Kelly Maker

Arts & CultureJanuary 31, 2017
Kelly Maker

“Kendini toparla!” deyişi vardır ya? İnsanlar bunun dışında hareket ettiğinde ne kadar hoşumuza gidiyor anlatamayız; beraber giyilmemesi gereken desenleri giydiklerinde, söylenmemesi gereken şeyler söylendiğinde, beraber anılmayan şeyler bir araya getirildiğinde… Tevekkeli değil, Kelly Maker da çok hoşumuza gidiyor…

You know the saying “Get it together?” We can’t express how much we love it when people do anything but; wear prints that aren’t supposed to be worn together, say things that aren’t supposed to be said, put together things that one wouldn’t necessarily think of. No wonder why we love Kelly Maker as well…

Comparing photography to collage work, how does each make you feel?

Collages are a collaboration of the subject as much as photography is a collaboration with the people involved. However collage is a lot more personal and isolated. When photographing, you have different personalities and ideas at hand to play off and utilise.It allows for the photographs to be something more than just one person’s creation. Whereas creating collages, it’s very much my vision, my ideas spread onto the image. If they are good, it’s my success, and if they are bad, it’s my failure; and mine alone. I enjoy each in different ways. When I want to be alone I’ll create art, and when I want to see people I’ll shoot. It’s a great way to balance my introverted and extroverted moods.

What do you pay attention to when capturing a moment?

Location and models are the main inspiration for any shot. I try to plan a shoot as best I can, but more often than not, it will end up being totally last minute and spontaneous. I seem to create better shoots when things go wrong. When a model is late or the weather isn’t right. I’m usually very rushed, so when there is a problem, it gives me a chance to step back and assess my surroundings.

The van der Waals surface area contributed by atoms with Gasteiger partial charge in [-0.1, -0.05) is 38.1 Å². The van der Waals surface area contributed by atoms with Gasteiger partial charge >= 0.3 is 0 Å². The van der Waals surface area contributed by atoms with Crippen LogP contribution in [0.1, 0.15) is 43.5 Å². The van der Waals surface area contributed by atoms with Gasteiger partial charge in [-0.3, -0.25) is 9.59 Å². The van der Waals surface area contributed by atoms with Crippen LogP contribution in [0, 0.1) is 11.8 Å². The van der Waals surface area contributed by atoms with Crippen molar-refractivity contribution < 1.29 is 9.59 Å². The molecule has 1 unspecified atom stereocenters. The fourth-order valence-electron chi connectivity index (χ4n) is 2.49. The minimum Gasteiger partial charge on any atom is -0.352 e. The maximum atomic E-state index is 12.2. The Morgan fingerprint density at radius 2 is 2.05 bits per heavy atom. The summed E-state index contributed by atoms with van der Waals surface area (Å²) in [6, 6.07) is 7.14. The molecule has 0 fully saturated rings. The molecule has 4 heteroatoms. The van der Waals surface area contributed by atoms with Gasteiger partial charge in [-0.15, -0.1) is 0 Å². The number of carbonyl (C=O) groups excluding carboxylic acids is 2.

How did the idea behind mixing books & pictures for a collage come about?

I’m extremely restless with my creativity and it was really an evolution of trying new things until I found something that worked. If you go to the end of my Instagram, you can actually see where it all started. First, I was hand drawing on badly printed images, then I was swapping out the backgrounds for different collages I had found online. Eventually I saw a photo online of a girl in a bodysuit. The composition was just so perfect, I started to think what I could do to make it even better. Thats when I removed the bodysuit and overlaid a scan of a book page that I had. And then my ‘edits’ were born and they have evolved again to moving collages and illustrations.

What is your story? How would you define your artistic journey?

It’s been a very short, very exciting, and fast journey for me thus far. I completed my first real photoshoot in March of 2016 in the backyard of my best friends house with her as the model. I had no experience and nothing but a cheap 35mm point and shoot I bought off eBay and a vintage broken Polaroid camera. After this I did as many shoots as I could afford until I started doing the collage work I do now. It’s been a lot of trial and error. Meeting new people and making my own way with little guidance. But it’s been fun and raw and I don’t think my style would have evolved this much if I had chosen to complete a technical education in photography and art. I’m 21 so I like to think my journey has only just started!

Author: Alara Kap